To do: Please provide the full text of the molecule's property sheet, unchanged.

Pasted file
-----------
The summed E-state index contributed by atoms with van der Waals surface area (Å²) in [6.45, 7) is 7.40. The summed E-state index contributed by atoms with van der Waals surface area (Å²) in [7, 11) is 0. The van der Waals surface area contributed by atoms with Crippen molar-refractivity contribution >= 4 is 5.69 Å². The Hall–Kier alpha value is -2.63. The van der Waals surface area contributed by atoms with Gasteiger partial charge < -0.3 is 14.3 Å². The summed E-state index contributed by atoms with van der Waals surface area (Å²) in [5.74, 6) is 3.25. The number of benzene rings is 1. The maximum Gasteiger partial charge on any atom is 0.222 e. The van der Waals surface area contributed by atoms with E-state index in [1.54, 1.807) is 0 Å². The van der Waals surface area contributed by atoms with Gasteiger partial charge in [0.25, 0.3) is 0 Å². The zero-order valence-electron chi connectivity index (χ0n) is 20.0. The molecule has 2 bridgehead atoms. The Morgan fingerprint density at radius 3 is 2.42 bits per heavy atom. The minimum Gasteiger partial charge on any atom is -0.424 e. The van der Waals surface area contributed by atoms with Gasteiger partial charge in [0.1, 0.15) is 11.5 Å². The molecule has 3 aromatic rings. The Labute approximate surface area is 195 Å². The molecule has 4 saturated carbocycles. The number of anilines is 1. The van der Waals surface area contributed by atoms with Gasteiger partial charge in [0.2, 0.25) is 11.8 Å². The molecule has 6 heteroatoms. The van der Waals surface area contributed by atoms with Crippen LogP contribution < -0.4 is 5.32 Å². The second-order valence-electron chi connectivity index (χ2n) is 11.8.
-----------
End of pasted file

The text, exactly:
The summed E-state index contributed by atoms with van der Waals surface area (Å²) in [6.45, 7) is 7.40. The summed E-state index contributed by atoms with van der Waals surface area (Å²) in [7, 11) is 0. The van der Waals surface area contributed by atoms with Crippen molar-refractivity contribution >= 4 is 5.69 Å². The Hall–Kier alpha value is -2.63. The van der Waals surface area contributed by atoms with Gasteiger partial charge < -0.3 is 14.3 Å². The summed E-state index contributed by atoms with van der Waals surface area (Å²) in [5.74, 6) is 3.25. The number of benzene rings is 1. The maximum Gasteiger partial charge on any atom is 0.222 e. The van der Waals surface area contributed by atoms with E-state index in [1.54, 1.807) is 0 Å². The van der Waals surface area contributed by atoms with Gasteiger partial charge in [0.25, 0.3) is 0 Å². The zero-order valence-electron chi connectivity index (χ0n) is 20.0. The molecule has 2 bridgehead atoms. The Morgan fingerprint density at radius 3 is 2.42 bits per heavy atom. The minimum Gasteiger partial charge on any atom is -0.424 e. The van der Waals surface area contributed by atoms with Gasteiger partial charge in [0.1, 0.15) is 11.5 Å². The molecule has 3 aromatic rings. The Labute approximate surface area is 195 Å². The molecule has 4 saturated carbocycles. The number of anilines is 1. The van der Waals surface area contributed by atoms with Gasteiger partial charge in [0.2, 0.25) is 11.8 Å². The molecule has 6 heteroatoms. The van der Waals surface area contributed by atoms with Crippen LogP contribution < -0.4 is 5.32 Å². The second-order valence-electron chi connectivity index (χ2n) is 11.8.